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Copying & Repetition

You ever hear parents complain about their kids TV habits?  “Oh my god! If I hear Blues Clues one more time! Timmy plays that damn video over and over and over.”  What Timmy is doing is learning.  Timmy probably also mimics his parents and siblings actions, copies their speech patterns, observes their habits, and repeats them over and over.

Copying other people and repetitive training is the foundation of education, but in today’s education this has been thrown out in favor of “conceptual learning”.  The idea of conceptual learning is if you expose someone to the concept of a subject then they’ll have a higher more refined understanding of the topic than simple copying and repetition (what they call “rote learning”).  The reality is conceptual models of education simply find students lucky enough to naturally know the topic, and then leave the rest to fail and flounder.

In the united states, there is even a slight racist tinge to the attitude of conceptual vs. rote education.  I’ve heard many people say that “Asians really can only copy others because they use rote education in school.”  If you’ve spent any time studying Asian art and culture you know this isn’t true at all, and is a very racist attitude.  Whether it’s the Ruby Programming language, or BABYMETAL, or Old Boy, it’s entirely wrong to think that Asians are unoriginal little robots because they learned by rote.

There’s also a strange fear associated with rote learning that says if you learn rote you’ll somehow be less “creative”.  The problem with this is that nearly every creative thing you do requires rote practice.  The idea that I’m going to learn the major scale on a guitar by just learning the concept of a major scale is laughable.  Nobody who teaches music thinks that.  I learned guitar from repetition and copying other guitarists.

Painting might be the next discipline someone who believes in “concepts” puts forward as an example of avoiding rote learning.  Again, there’s a very long history or repetitively copying the works of other artists. There’s even a term for it: “Master Copy”.  Every great artist and almost all art schools have copying other artists as a way to learn to paint or draw.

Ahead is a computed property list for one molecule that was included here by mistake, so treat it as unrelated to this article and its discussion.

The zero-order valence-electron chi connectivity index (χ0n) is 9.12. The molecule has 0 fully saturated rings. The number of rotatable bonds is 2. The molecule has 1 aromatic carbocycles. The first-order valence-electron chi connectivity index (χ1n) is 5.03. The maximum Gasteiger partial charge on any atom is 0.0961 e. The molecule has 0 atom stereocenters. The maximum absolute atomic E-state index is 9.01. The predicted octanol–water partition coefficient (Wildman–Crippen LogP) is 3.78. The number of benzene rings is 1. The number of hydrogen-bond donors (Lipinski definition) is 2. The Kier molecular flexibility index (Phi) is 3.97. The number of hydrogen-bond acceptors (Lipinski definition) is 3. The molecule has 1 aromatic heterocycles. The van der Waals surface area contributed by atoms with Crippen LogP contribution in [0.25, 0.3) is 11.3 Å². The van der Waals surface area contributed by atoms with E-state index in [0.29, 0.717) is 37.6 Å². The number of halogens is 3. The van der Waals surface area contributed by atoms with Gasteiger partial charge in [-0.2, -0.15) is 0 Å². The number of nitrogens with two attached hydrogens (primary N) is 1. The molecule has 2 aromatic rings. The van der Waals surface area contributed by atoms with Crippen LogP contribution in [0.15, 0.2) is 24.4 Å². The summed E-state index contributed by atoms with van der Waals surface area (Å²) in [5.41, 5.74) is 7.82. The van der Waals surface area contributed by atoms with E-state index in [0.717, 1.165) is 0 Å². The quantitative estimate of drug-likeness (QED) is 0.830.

If doing rote copying turned painters or musicians into unoriginal robots then all of them would be that way.  Painters and musicians are frequently put forward as the pinnacle of creativity, so clearly rote copying doesn’t impact your originality.  In fact, the dividing line between amateur and professional is how much they practice, and practice is repetition. Artists do small studies in a formal way. Musicians play scales their whole life, again repetitively copying.

How about writing?  Again, you learn to write by first copying the alphabet, then small stories, then trying to write on your own, and reading and trying to emulate your favorite authors.  Copying and repetition is all there.  Memorizing a poem is copying and repetition.  Reading and pulling out quotes and phrase structures is also copying and repetition.  Every author who is any good copies other authors and repeatedly writes almost obsessively.

Martial Arts, Dance, Singing, even Mathematics is full of copying and repetition.  Denying the role of these two practices in education denies what is a foundational aspect of human learning.  This is even the foundation of non-human learning, so why is it that people in the computer science field think there is no role for copying and repetition?

Rote in Computer Science Education